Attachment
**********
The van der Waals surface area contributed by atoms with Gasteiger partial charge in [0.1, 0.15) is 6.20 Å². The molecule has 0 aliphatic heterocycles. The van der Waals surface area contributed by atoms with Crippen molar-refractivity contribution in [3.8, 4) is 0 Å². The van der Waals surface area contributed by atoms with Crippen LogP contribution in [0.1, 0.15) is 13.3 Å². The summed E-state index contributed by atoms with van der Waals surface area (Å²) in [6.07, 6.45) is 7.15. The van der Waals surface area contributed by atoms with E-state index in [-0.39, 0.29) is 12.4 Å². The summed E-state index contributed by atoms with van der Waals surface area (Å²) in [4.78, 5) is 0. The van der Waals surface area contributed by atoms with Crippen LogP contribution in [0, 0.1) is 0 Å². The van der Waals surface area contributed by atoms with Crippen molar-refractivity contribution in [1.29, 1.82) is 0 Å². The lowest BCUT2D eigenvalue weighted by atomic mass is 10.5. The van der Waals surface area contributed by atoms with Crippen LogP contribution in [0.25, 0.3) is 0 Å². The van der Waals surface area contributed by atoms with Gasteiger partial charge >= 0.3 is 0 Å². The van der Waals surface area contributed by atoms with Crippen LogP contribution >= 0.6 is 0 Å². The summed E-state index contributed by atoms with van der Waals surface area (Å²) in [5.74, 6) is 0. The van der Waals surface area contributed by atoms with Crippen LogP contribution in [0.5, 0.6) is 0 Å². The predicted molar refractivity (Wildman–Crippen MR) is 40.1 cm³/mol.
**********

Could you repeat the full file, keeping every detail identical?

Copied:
The van der Waals surface area contributed by atoms with Gasteiger partial charge in [0.1, 0.15) is 6.20 Å². The molecule has 0 aliphatic heterocycles. The van der Waals surface area contributed by atoms with Crippen molar-refractivity contribution in [3.8, 4) is 0 Å². The van der Waals surface area contributed by atoms with Crippen LogP contribution in [0.1, 0.15) is 13.3 Å². The summed E-state index contributed by atoms with van der Waals surface area (Å²) in [6.07, 6.45) is 7.15. The van der Waals surface area contributed by atoms with E-state index in [-0.39, 0.29) is 12.4 Å². The summed E-state index contributed by atoms with van der Waals surface area (Å²) in [4.78, 5) is 0. The van der Waals surface area contributed by atoms with Crippen LogP contribution in [0, 0.1) is 0 Å². The van der Waals surface area contributed by atoms with Crippen molar-refractivity contribution in [1.29, 1.82) is 0 Å². The lowest BCUT2D eigenvalue weighted by atomic mass is 10.5. The van der Waals surface area contributed by atoms with Crippen LogP contribution in [0.25, 0.3) is 0 Å². The van der Waals surface area contributed by atoms with Gasteiger partial charge >= 0.3 is 0 Å². The van der Waals surface area contributed by atoms with Crippen LogP contribution >= 0.6 is 0 Å². The summed E-state index contributed by atoms with van der Waals surface area (Å²) in [5.74, 6) is 0. The van der Waals surface area contributed by atoms with Crippen LogP contribution in [0.5, 0.6) is 0 Å². The predicted molar refractivity (Wildman–Crippen MR) is 40.1 cm³/mol.